The other presentation in this session was by Zakia Soman of the Bharatiya Muslim Mahila Andolan, a Muslim women’s movement with over 20,000 members across India. She argued the need for linking Muslim women’s struggles for substantive and legal equality within the family to broader efforts for empowering Muslims as a whole, including the struggle against anti-Muslim prejudice and state neglect. Muslim women’s rights within their families and communities could not, she stressed, be divorced from ongoing struggles to counter Hindutva chauvinism and state involvement in targeting Muslims. She insisted that efforts to secure Muslim women’s rights as citizens had to be linked to broader democratic interventions involving other marginalized social groups, such as Adivasis and Dalits, as well as class-based movements.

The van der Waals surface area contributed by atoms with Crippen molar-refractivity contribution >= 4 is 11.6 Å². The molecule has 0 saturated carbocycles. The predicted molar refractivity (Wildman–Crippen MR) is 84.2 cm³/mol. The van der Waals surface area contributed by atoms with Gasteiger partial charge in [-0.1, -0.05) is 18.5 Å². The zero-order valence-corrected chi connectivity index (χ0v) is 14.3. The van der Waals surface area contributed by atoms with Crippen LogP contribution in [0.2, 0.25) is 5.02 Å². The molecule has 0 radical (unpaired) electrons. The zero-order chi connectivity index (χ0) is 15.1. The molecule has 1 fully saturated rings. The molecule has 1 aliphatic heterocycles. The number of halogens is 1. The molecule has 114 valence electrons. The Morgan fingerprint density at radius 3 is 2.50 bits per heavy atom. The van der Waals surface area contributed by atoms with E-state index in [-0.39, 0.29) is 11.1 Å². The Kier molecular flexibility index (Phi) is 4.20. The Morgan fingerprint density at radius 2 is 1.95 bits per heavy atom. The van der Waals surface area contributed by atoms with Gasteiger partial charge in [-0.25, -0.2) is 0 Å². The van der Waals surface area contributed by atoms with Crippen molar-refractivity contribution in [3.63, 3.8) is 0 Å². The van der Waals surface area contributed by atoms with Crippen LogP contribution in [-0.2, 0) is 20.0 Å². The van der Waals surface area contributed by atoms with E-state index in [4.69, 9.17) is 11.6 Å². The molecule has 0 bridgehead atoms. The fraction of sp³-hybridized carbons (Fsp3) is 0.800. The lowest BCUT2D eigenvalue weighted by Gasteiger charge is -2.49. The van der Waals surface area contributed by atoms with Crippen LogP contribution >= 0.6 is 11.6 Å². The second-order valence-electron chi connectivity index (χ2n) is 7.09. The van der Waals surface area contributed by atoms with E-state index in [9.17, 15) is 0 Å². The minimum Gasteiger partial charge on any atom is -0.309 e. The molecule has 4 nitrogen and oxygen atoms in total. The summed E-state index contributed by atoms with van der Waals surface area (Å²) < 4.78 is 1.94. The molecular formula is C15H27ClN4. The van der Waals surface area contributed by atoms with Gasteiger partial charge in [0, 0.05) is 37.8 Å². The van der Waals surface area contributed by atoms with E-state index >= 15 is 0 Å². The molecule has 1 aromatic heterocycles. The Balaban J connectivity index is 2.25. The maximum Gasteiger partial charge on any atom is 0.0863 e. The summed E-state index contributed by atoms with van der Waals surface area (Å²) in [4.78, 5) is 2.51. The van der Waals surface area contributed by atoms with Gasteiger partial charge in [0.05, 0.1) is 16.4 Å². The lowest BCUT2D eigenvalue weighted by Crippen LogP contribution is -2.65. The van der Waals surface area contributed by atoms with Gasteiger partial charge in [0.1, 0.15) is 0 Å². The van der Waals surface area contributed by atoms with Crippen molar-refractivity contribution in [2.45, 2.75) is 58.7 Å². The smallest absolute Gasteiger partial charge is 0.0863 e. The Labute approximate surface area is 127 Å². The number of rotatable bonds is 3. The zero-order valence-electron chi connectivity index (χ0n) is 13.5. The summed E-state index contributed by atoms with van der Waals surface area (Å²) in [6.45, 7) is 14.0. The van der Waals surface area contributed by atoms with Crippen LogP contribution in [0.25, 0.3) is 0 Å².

The theme of the third session of the seminar overlapped with the first, and was titled ‘Islamic Feminism and Muslim Women’s Mobilisation’. Mohammed Wajihuddin, correspondent for the Times of India, Mumbai, spoke about the role of the ‘mainstream’ (non-Muslim) media in highlighting cases of Indian Muslim women who were seeking to evolve a gender-friendly understanding of their faith so as to challenge the deeply patriarchal readings of influential male clerics, using such readings for their empowerment within the private and public sphere. He also noted that, by and large, the Muslim-owned media ignored such women.